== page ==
· · 3 years ago

I think you'll find, Chris O, that most modern EVs have a starting lockout safety feature that won't allow the vehicle to move when a plug is inserted. There's a scene in "Revenge Of The Electric Car" where Bob Lutz couldn't get an early generation Volt prototype to move out of the parking space. He initially feared the worst in regards to battery/electronics failure, only to find that this safety feature was engineered into that car even at this early stage of development. But, yes, having a plug run over by a car tire and crushed by accident has certainly happened at this point, I'm sure.

As for the placement of much public EVSE infrastructure, I have to agree that it's rather haphazard at this point.

· · 3 years ago

This is why Europe chose "Mode 3" for public charging, where there is no cable fixed to the charging station. When you swipe your access card, a cover opens and you plug in your own cable that has connectors on both ends:


The European connector looks like it was modeled on J1772 but has two extra pins to allow for three phase power which is more common in Europe. There is also an ID pin that tells the system how heavy your cable is. That way, if you have a 16 amp cable but plug into 32 amp station, the system will still limit to 16 amps.

· · 3 years ago

The problem with the "Occupy" movement is they didn't make any demands. So they got their wish for all they asked. Exactly nothing.

Elizabeth Warren's (and whomever the house member was, sorry I forget) joint "Bank On Students" bill lowers the rate to 3/4 % from 3.4 % (raises to 6.8% july 1st), and more importantly, the cost will be financed by the FED, not the taxpayers. If the FED can bail out money center banks to the tune of $27 Trillion for starters, surely they can reduce the pain for indebted students.

The republican response is just an ARM trick... For all the tea partiers who dislike the FED, this is their chance to get some of their money back, so support it.

· · 3 years ago

Did anyone find the answer to the headline question in the article? I didn't, but the real answer is pretty obvious.

· · 3 years ago

@Ben & others: while I can't comment on how sturdy Chargepoint's hardware is (and I certainly won't add to others non-constructive political remarks), I can tell you that the similar-looking Yasaki J1772 handle survives being driven over just fine.

For 2-some months I charged my Leaf exclusively with the L1 EVSE that came with it. I got quickly tired of rolling its relatively long cable out of the way, so what had to happen did eventually happen: one night its connector ended up under a tire. Most likely "just" the bottom half, judging from the thread prints on one side and minor scratches on the other...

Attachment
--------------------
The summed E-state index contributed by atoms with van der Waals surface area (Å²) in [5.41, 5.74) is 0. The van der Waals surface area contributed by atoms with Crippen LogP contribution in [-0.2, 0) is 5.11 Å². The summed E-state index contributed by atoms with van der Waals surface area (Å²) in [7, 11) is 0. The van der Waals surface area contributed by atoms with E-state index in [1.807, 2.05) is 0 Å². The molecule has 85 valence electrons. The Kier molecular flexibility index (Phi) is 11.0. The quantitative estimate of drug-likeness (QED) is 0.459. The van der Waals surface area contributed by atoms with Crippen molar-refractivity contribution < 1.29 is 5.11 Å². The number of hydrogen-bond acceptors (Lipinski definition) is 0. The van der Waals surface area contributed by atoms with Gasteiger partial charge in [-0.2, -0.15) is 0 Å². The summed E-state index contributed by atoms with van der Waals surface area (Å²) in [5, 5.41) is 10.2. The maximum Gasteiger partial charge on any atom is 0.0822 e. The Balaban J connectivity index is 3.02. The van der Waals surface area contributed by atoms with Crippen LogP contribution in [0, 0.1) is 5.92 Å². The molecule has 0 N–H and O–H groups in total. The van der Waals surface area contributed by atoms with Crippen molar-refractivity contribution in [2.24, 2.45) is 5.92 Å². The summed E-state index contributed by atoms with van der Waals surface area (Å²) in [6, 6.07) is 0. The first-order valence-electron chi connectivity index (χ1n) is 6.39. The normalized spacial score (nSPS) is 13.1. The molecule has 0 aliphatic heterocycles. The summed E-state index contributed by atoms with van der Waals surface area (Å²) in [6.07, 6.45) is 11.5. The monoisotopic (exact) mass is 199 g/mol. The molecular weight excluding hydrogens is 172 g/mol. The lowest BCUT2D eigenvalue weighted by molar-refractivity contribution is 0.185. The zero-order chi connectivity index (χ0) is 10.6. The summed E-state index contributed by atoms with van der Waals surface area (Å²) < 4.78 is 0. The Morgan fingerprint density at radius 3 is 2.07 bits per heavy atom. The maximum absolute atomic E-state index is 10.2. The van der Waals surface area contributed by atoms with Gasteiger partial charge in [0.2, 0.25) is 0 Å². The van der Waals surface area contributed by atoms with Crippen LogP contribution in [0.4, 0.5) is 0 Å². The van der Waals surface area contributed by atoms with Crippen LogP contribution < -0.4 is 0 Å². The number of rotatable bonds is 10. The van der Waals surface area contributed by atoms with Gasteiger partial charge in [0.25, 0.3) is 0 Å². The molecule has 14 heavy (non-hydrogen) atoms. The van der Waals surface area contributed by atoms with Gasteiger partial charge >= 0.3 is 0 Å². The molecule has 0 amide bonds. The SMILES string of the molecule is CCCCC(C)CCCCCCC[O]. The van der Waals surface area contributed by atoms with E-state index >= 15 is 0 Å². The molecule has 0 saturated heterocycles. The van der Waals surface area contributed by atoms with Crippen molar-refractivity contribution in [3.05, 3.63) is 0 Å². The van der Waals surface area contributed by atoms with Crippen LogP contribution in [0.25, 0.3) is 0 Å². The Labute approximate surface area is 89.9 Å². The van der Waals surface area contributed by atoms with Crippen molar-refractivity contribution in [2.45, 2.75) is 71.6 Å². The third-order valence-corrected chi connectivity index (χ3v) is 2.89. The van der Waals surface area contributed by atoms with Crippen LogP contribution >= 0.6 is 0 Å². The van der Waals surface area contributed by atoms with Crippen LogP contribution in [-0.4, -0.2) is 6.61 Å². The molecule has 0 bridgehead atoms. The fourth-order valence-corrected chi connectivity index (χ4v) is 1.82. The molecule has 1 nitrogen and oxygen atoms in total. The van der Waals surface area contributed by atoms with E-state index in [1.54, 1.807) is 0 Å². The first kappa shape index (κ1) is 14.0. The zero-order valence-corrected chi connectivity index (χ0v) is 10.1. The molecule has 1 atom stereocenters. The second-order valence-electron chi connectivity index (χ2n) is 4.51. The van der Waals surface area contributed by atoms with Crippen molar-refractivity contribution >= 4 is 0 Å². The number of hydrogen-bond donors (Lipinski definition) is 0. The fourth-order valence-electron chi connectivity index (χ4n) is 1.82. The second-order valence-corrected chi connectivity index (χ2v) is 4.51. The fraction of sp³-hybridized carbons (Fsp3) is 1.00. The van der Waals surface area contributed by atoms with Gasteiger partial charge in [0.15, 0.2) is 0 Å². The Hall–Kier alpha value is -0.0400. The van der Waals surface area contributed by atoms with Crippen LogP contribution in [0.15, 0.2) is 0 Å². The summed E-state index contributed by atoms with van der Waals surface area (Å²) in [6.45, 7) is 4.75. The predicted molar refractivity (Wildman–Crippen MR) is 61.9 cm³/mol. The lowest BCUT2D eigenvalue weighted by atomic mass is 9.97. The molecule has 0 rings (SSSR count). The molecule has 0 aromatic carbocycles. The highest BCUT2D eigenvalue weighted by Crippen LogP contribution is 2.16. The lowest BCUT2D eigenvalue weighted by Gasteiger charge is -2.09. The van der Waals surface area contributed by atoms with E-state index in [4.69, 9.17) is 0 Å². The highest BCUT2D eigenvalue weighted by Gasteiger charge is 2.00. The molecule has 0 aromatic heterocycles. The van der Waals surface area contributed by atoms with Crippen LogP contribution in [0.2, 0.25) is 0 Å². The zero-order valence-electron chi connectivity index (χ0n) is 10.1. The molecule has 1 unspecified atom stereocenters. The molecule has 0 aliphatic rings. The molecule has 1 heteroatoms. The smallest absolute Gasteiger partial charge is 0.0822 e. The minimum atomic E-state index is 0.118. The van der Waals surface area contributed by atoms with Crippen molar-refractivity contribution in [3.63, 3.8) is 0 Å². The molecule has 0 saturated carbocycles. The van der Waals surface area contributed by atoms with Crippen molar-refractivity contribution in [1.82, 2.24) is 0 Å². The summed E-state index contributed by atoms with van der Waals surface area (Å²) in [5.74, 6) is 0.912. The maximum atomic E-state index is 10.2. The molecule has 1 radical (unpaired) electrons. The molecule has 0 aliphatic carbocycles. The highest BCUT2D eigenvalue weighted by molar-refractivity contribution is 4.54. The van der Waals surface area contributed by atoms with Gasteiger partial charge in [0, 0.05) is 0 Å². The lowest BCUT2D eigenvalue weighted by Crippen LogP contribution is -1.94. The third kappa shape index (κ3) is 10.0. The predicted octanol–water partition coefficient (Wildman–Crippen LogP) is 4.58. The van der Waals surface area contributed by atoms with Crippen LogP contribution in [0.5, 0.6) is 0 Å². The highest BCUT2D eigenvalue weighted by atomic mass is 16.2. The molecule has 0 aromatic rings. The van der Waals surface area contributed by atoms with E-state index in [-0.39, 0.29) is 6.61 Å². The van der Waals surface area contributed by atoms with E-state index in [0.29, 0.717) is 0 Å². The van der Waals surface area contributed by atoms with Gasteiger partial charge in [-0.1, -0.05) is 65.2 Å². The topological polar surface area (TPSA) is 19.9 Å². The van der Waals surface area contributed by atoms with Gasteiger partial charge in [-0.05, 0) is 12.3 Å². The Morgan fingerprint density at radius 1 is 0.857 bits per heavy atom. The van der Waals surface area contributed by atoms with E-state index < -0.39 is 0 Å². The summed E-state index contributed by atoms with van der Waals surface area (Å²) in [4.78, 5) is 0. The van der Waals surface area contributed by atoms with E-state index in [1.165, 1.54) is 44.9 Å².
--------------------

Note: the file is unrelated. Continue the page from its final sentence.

In any case, the only damage was cosmetic, which didn't surprise me. Yasaki surely designed its product to handle this situation.

I haven't tried this with the Blink's cheaper-looking Rema handle; I don't think I'd dare to...

· · 3 years ago

Easy fix. Have all the public charging equipment maintained by private contractors. Add a clause that payment amount will be on a sliding scale based on repair turnaround.

· · 2 years ago

In a world where miles of streetlights no longer work because the wiring has been stolen and sold for scrap; where the fire hydrants are missing their bronze covers (also stolen for scrap,) and where vandals delight in destruction for its own sake, it amazes me that no one has given any apparent thought to the incredible vulnerability of current charging stations. When they start hacking off charging cords by the dozen for the copper value there is going to be a huge amount of hand-wringing by the community and inconvenience for EV owners.

There will also be an inevitable redesign of the entire public EV charging network. It would be nice to start thinking about this now, instead of later.

· · 2 years ago

In a world where miles of streetlights no longer work because the wiring has been stolen and sold for scrap; where the fire hydrants are missing their bronze covers (also stolen for scrap,) and where vandals delight in destruction for its own sake, it amazes me that no one has given any apparent thought to the incredible vulnerability of current charging stations. When they start hacking off charging cords by the dozen for the copper value there is going to be a huge amount of hand-wringing by the community and inconvenience for EV owners.

There will also be an inevitable redesign of the entire public EV charging network. It would be nice to start thinking about this now, instead of later.